Patient and doctor

Responsible use of animals in research and production

Medical research and scientific innovations are evolving and progressing at an unprecedented rate. Scientific knowledge and technological innovations allow a better understanding of the human body, its mechanisms and how it responds to medical treatment. Research, development and production of medicines and vaccines continue to progress toward better adapted, safer and higher quality health solutions for patients. To support its solutions, a strong regulatory framework is required to oversee pharmaceutical companies, including on the use of animals in research, development, and production.

Animal research raises dilemmas not only for scientists that use animals as part of their research projects, but also for society as a whole. The current consensus is that the use of animals in research is justified only if there are clear benefits for human and animal health. As a key element of Corporate Social Responsibility, Sanofi commits to meet or exceed regulations and standards for the use of animals and to develop alternative approaches. 

Our research, development and production activities are conducted across all continents. To promote a common vision of animal protection throughout the company, a Group-level Policy on Animal Protection has been implemented.

The most predictive scientific approaches must be chosen to ensure the safety and effectiveness of new and commercialized drugs and vaccines; thus, testing of vaccines prior to releasing batches is internationally required for public health reasons. Animal testing is mandated to ensure safety and effectiveness for the majority of the vaccines we develop.

In 2020, Sanofi has maintained its effort to replace and reduce the use of animals. Animals used on Sanofi sites globally is 302 890 animals, more than 99% being rodents and fish. Since 2013, the overall reduction is 45%.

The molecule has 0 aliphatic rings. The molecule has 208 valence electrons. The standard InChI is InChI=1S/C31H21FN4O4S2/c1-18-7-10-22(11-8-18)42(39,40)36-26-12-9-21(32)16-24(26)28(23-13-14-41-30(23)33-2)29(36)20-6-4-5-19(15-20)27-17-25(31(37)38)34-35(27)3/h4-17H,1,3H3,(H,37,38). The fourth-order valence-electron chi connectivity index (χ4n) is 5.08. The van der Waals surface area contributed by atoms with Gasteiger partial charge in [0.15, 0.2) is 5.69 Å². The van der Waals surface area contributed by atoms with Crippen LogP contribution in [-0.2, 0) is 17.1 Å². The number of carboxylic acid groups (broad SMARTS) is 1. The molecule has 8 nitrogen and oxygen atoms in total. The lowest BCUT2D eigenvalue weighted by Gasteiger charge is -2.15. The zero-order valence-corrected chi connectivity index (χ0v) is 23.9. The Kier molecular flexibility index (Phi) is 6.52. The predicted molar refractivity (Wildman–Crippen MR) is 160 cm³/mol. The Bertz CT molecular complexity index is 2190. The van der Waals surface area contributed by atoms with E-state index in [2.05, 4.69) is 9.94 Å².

Although diminishing, animal research continues to be an integral part of any research and testing strategy, alongside non-animal methods (such as computer models and in vitro studies), patient data and clinical research that, together, generate data sufficiently robust to ensure safe and appropriate health solutions for patients. None of those methods can alone be sufficient to predict the safety and efficacy in patients.

Sanofi has signed the French Transparency Charter on the use of animals for scientific and regulatory purposes. This engagement has followed the signature of the Belgian agreement. We are committed to making information on the use of animals for scientific or regulatory purposes accessible to the general public.

More details on the animal protection program at Sanofi are provided in the Factsheet on Animal Protection. Any question could be asked to the Chief Veterinary Officer, please use the contact form.

All professionals are committed to the "3Rs" and high animal ethics standards.